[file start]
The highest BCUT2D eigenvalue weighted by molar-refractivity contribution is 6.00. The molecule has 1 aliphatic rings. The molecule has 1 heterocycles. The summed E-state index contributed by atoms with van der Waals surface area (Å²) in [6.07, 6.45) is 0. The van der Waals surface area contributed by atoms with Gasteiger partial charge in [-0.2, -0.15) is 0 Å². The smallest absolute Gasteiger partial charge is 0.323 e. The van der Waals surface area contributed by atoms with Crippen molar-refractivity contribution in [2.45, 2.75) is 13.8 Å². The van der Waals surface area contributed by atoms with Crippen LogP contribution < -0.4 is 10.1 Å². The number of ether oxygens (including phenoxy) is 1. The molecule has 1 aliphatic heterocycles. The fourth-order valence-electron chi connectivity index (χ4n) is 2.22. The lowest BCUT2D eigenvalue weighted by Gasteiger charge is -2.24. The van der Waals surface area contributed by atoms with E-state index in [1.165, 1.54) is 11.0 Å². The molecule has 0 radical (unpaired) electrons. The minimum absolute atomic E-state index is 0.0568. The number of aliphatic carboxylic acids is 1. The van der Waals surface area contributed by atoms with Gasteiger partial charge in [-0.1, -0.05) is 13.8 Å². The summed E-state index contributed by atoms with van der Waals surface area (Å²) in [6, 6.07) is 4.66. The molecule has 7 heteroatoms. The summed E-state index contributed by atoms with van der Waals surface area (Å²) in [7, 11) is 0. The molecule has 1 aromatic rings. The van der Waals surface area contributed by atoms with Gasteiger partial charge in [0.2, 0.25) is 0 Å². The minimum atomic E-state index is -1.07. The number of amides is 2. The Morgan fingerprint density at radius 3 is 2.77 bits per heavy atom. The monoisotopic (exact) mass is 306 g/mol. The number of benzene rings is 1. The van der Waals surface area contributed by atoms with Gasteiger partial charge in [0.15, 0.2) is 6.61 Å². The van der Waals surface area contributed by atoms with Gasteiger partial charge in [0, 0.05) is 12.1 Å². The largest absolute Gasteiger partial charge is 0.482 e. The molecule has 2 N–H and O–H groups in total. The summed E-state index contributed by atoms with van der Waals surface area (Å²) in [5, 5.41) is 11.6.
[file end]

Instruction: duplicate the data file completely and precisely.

The highest BCUT2D eigenvalue weighted by molar-refractivity contribution is 6.00. The molecule has 1 aliphatic rings. The molecule has 1 heterocycles. The summed E-state index contributed by atoms with van der Waals surface area (Å²) in [6.07, 6.45) is 0. The van der Waals surface area contributed by atoms with Gasteiger partial charge in [-0.2, -0.15) is 0 Å². The smallest absolute Gasteiger partial charge is 0.323 e. The van der Waals surface area contributed by atoms with Crippen molar-refractivity contribution in [2.45, 2.75) is 13.8 Å². The van der Waals surface area contributed by atoms with Crippen LogP contribution < -0.4 is 10.1 Å². The number of ether oxygens (including phenoxy) is 1. The molecule has 1 aliphatic heterocycles. The fourth-order valence-electron chi connectivity index (χ4n) is 2.22. The lowest BCUT2D eigenvalue weighted by Gasteiger charge is -2.24. The van der Waals surface area contributed by atoms with E-state index in [1.165, 1.54) is 11.0 Å². The molecule has 0 radical (unpaired) electrons. The minimum absolute atomic E-state index is 0.0568. The number of aliphatic carboxylic acids is 1. The van der Waals surface area contributed by atoms with Gasteiger partial charge in [-0.1, -0.05) is 13.8 Å². The summed E-state index contributed by atoms with van der Waals surface area (Å²) in [6, 6.07) is 4.66. The molecule has 7 heteroatoms. The summed E-state index contributed by atoms with van der Waals surface area (Å²) in [7, 11) is 0. The molecule has 1 aromatic rings. The van der Waals surface area contributed by atoms with Gasteiger partial charge in [0.2, 0.25) is 0 Å². The minimum atomic E-state index is -1.07. The number of amides is 2. The Morgan fingerprint density at radius 3 is 2.77 bits per heavy atom. The monoisotopic (exact) mass is 306 g/mol. The number of benzene rings is 1. The van der Waals surface area contributed by atoms with Gasteiger partial charge in [0.15, 0.2) is 6.61 Å². The van der Waals surface area contributed by atoms with Gasteiger partial charge in [0, 0.05) is 12.1 Å². The largest absolute Gasteiger partial charge is 0.482 e. The molecule has 2 N–H and O–H groups in total. The summed E-state index contributed by atoms with van der Waals surface area (Å²) in [5, 5.41) is 11.6.